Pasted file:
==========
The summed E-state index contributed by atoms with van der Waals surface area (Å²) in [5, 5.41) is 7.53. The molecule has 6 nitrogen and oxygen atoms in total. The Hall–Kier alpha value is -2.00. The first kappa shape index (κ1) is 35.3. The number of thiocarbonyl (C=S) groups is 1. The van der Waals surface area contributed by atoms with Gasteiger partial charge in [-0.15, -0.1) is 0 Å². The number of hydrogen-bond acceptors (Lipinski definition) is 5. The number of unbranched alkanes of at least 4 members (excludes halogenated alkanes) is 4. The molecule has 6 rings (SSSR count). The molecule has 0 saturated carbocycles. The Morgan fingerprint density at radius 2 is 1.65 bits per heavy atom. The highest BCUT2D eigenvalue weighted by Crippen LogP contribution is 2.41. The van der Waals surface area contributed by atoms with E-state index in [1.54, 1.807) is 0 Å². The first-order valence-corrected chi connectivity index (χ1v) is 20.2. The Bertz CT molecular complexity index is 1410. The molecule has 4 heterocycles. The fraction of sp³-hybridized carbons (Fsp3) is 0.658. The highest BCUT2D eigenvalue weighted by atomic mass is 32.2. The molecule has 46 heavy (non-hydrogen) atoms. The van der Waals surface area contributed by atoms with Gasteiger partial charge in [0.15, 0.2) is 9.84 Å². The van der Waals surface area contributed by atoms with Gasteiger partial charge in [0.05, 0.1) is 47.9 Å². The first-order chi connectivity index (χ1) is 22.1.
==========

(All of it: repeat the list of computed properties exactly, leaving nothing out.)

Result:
The summed E-state index contributed by atoms with van der Waals surface area (Å²) in [5, 5.41) is 7.53. The molecule has 6 nitrogen and oxygen atoms in total. The Hall–Kier alpha value is -2.00. The first kappa shape index (κ1) is 35.3. The number of thiocarbonyl (C=S) groups is 1. The van der Waals surface area contributed by atoms with Gasteiger partial charge in [-0.15, -0.1) is 0 Å². The number of hydrogen-bond acceptors (Lipinski definition) is 5. The number of unbranched alkanes of at least 4 members (excludes halogenated alkanes) is 4. The molecule has 6 rings (SSSR count). The molecule has 0 saturated carbocycles. The Morgan fingerprint density at radius 2 is 1.65 bits per heavy atom. The highest BCUT2D eigenvalue weighted by Crippen LogP contribution is 2.41. The van der Waals surface area contributed by atoms with E-state index in [1.54, 1.807) is 0 Å². The first-order valence-corrected chi connectivity index (χ1v) is 20.2. The Bertz CT molecular complexity index is 1410. The molecule has 4 heterocycles. The fraction of sp³-hybridized carbons (Fsp3) is 0.658. The highest BCUT2D eigenvalue weighted by atomic mass is 32.2. The molecule has 46 heavy (non-hydrogen) atoms. The van der Waals surface area contributed by atoms with Gasteiger partial charge in [0.15, 0.2) is 9.84 Å². The van der Waals surface area contributed by atoms with Gasteiger partial charge in [0.05, 0.1) is 47.9 Å². The first-order chi connectivity index (χ1) is 22.1.